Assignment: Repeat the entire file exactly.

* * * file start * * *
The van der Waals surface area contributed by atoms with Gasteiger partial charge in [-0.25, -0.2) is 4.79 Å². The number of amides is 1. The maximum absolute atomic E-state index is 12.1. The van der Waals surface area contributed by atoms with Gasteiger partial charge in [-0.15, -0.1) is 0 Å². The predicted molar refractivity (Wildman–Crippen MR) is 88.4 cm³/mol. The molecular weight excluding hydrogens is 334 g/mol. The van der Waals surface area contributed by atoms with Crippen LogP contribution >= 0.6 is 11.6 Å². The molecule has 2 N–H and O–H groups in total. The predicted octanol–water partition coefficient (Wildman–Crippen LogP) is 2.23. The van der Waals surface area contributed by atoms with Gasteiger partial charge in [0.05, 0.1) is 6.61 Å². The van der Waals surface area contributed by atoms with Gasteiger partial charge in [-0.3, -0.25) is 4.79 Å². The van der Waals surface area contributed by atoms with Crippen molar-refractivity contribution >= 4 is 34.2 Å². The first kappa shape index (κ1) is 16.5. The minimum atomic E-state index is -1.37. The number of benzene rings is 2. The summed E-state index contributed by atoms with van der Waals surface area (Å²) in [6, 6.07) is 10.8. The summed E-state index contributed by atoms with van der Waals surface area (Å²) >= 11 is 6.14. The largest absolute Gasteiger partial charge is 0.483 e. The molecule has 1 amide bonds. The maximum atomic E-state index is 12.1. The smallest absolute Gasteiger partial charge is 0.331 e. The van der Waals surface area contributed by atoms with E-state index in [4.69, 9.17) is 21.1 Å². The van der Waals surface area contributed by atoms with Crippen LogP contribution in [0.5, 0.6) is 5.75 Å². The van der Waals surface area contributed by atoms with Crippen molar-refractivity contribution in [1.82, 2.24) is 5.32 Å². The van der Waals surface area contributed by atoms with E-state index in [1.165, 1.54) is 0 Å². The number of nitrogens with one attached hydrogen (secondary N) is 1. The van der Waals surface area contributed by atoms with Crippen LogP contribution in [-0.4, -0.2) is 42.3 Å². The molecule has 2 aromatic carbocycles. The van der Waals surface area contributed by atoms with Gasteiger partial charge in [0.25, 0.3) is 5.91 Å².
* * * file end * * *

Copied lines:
The van der Waals surface area contributed by atoms with Gasteiger partial charge in [-0.25, -0.2) is 4.79 Å². The number of amides is 1. The maximum absolute atomic E-state index is 12.1. The van der Waals surface area contributed by atoms with Gasteiger partial charge in [-0.15, -0.1) is 0 Å². The predicted molar refractivity (Wildman–Crippen MR) is 88.4 cm³/mol. The molecular weight excluding hydrogens is 334 g/mol. The van der Waals surface area contributed by atoms with Crippen LogP contribution >= 0.6 is 11.6 Å². The molecule has 2 N–H and O–H groups in total. The predicted octanol–water partition coefficient (Wildman–Crippen LogP) is 2.23. The van der Waals surface area contributed by atoms with Gasteiger partial charge in [0.05, 0.1) is 6.61 Å². The van der Waals surface area contributed by atoms with Gasteiger partial charge in [-0.3, -0.25) is 4.79 Å². The van der Waals surface area contributed by atoms with Crippen molar-refractivity contribution >= 4 is 34.2 Å². The first kappa shape index (κ1) is 16.5. The minimum atomic E-state index is -1.37. The number of benzene rings is 2. The summed E-state index contributed by atoms with van der Waals surface area (Å²) in [6, 6.07) is 10.8. The summed E-state index contributed by atoms with van der Waals surface area (Å²) >= 11 is 6.14. The largest absolute Gasteiger partial charge is 0.483 e. The molecule has 1 amide bonds. The maximum atomic E-state index is 12.1. The smallest absolute Gasteiger partial charge is 0.331 e. The van der Waals surface area contributed by atoms with E-state index in [4.69, 9.17) is 21.1 Å². The van der Waals surface area contributed by atoms with Crippen LogP contribution in [0.5, 0.6) is 5.75 Å². The van der Waals surface area contributed by atoms with Crippen molar-refractivity contribution in [1.82, 2.24) is 5.32 Å². The van der Waals surface area contributed by atoms with E-state index in [1.165, 1.54) is 0 Å². The number of nitrogens with one attached hydrogen (secondary N) is 1. The van der Waals surface area contributed by atoms with Crippen LogP contribution in [-0.4, -0.2) is 42.3 Å². The molecule has 2 aromatic carbocycles. The van der Waals surface area contributed by atoms with Gasteiger partial charge in [0.25, 0.3) is 5.91 Å².